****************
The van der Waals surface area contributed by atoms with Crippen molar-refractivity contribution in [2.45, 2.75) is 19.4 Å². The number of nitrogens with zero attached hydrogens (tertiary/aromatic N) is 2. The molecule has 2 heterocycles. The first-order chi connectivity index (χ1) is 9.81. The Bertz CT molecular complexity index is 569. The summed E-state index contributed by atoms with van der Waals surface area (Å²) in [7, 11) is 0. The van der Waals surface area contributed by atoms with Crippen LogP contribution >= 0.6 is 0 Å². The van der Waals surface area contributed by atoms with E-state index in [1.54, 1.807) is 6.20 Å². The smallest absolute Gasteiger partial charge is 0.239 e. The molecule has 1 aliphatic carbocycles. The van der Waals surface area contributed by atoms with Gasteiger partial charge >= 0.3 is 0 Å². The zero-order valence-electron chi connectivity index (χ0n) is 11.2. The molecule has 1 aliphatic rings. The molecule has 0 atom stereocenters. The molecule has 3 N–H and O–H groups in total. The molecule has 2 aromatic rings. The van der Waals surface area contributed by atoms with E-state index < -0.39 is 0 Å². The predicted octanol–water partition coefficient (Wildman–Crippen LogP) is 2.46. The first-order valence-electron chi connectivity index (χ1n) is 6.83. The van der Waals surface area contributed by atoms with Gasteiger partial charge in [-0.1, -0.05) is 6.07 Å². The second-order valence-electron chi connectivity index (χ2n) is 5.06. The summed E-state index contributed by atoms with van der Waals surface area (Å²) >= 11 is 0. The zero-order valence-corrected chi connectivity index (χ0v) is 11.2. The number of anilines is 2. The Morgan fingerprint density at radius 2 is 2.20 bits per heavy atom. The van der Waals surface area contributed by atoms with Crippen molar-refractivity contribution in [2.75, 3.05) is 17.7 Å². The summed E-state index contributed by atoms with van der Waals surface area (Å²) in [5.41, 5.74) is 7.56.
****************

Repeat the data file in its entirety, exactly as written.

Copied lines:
The van der Waals surface area contributed by atoms with Crippen molar-refractivity contribution in [2.45, 2.75) is 19.4 Å². The number of nitrogens with zero attached hydrogens (tertiary/aromatic N) is 2. The molecule has 2 heterocycles. The first-order chi connectivity index (χ1) is 9.81. The Bertz CT molecular complexity index is 569. The summed E-state index contributed by atoms with van der Waals surface area (Å²) in [7, 11) is 0. The van der Waals surface area contributed by atoms with Crippen LogP contribution >= 0.6 is 0 Å². The van der Waals surface area contributed by atoms with E-state index in [1.54, 1.807) is 6.20 Å². The smallest absolute Gasteiger partial charge is 0.239 e. The molecule has 1 aliphatic carbocycles. The van der Waals surface area contributed by atoms with Gasteiger partial charge >= 0.3 is 0 Å². The zero-order valence-electron chi connectivity index (χ0n) is 11.2. The molecule has 1 aliphatic rings. The molecule has 0 atom stereocenters. The molecule has 3 N–H and O–H groups in total. The molecule has 2 aromatic rings. The van der Waals surface area contributed by atoms with E-state index < -0.39 is 0 Å². The predicted octanol–water partition coefficient (Wildman–Crippen LogP) is 2.46. The first-order valence-electron chi connectivity index (χ1n) is 6.83. The van der Waals surface area contributed by atoms with Gasteiger partial charge in [-0.1, -0.05) is 6.07 Å². The second-order valence-electron chi connectivity index (χ2n) is 5.06. The summed E-state index contributed by atoms with van der Waals surface area (Å²) >= 11 is 0. The zero-order valence-corrected chi connectivity index (χ0v) is 11.2. The number of anilines is 2. The Morgan fingerprint density at radius 2 is 2.20 bits per heavy atom. The van der Waals surface area contributed by atoms with Crippen molar-refractivity contribution in [2.75, 3.05) is 17.7 Å². The summed E-state index contributed by atoms with van der Waals surface area (Å²) in [5.41, 5.74) is 7.56.